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Exchange Rate Overshooting Dornbusch (1976) JPE Supplementary slides in International Macroeconomics & Finance Jarir Ajluni - July 2005.

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Presentation on theme: "Exchange Rate Overshooting Dornbusch (1976) JPE Supplementary slides in International Macroeconomics & Finance Jarir Ajluni - July 2005."— Presentation transcript:

1 Exchange Rate Overshooting Dornbusch (1976) JPE Supplementary slides in International Macroeconomics & Finance Jarir Ajluni - July 2005

2 Meaning of Overshooting Traditional and monetarists views suggest that after a monetary expansion, prices rise, interest rates falls and consequently the exchange rate is to depreciate (increase), Dornbusch Keynesian sticky-price model show that of the exchange rate would depreciate and ‘Overshoot’ in depreciation then appreciate slowly back to the new equilibrium. Then the exchange rate does not jump from a to c directly, instead it first ‘overshoots’ to b then slowly appreciates to the new equilibrium level in the Long Run. In Dornbusch model, due to expectations and price rigidity the adjustment would take the form of excessive depreciation far beyond the equilibrium level, the exchange rate ‘jumps’ from a to point b a b c Time

3 The Model

4 Basic Facts of the Model  Consistent with Rational Expectations Hypothesis REH.  Model development based on expectations, sticky prices & capital mobility.  Model is drawn on the different speeds of adjustments of the goods and asset (financial) markets that adjust more rapidly.  Assumes perfect asset substitution between domestic and foreign markets. I. Capital Mobility and Expectations Expected rate of depreciation The Expected rate of depreciation is proportional to discrepancy between Long-Run and current exchange rate e, the adjustment is measured by theta :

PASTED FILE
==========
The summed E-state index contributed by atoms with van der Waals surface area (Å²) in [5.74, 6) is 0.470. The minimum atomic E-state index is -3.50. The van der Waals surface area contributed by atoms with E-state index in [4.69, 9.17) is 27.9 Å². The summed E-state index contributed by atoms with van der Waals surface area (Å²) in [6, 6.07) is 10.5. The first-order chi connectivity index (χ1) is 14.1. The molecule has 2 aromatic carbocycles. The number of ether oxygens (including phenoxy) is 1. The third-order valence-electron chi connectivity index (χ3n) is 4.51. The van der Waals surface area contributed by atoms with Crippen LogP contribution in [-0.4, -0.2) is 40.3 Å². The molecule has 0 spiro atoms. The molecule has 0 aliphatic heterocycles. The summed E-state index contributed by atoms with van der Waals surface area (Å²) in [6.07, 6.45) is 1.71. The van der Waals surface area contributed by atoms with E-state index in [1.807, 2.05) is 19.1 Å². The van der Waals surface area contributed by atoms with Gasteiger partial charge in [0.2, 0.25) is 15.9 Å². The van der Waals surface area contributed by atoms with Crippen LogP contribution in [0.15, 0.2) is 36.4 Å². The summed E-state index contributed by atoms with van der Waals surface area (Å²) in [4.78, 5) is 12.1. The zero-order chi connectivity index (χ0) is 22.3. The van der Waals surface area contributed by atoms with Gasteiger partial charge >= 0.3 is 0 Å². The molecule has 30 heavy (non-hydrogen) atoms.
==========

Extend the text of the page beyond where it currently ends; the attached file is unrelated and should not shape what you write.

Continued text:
5 II. The Money Market combining (1),(2),(3) with manipulation, an expression linking the spot exchange rate as a function of current price level and the equilibrium price level, equation (4) is a key equation in the model. Typical money market equilibrium is given in the log transformation: III. The Goods Market Domestic Output demanded (D) is given by:

6 IV. The Equilibrium Exchange Rate 45° e p Negative relationship between prices and spot exchange rate, for any given price level, exchange rate adjust to maintain equilibrium; hence the QQ curve. The positively sloped line show a set of combinations of p, e where both goods & markets are in equilibrium. Q Q At initial point b prices are lower than equilibrium & exchange rate is in excess of the Long Run equilibrium, the path of rising prices is accompanied by exchange rate appreciation to its a b a

7 The Outcomes

8 45° e p An increase in nominal quantity of money would cause disequilibrium, this should be matched with either increased prices or with exchange rate depreciation. Since Prices are sticky, and the asset market adjust rapidly comparing with the goods market, the exchange rate would depreciate (increase) to point b and QQ shifts –proportionately- to the right. Q Q Exchange rate depreciate until the Short- Run equilibrium b where this depreciation is enough to anticipate appreciation to compensate the reduction in interest rate after “overshooting” to b, The exchange rate appreciates to the new Long-Run equilibrium at point c. b a Effects of monetary expansion Q' c e'e''

9 Effects of monetary expansion Time M P R e

10 Concluding Remarks  Exchange rates exhibit Overshooting in depreciation before appreciating to equilibrium.  The extent of overshooting depends on Expectations and the response of the interest rate.

11 References I.Dornbusch, Rudiger (1976), “Expectations and Exchange Rate Dynamics”, Journal of Political Economy, 84(6) pp II.Hallwood, P and MacDonald, R. (2000) “ International Money and Finance”, 3 rd edition


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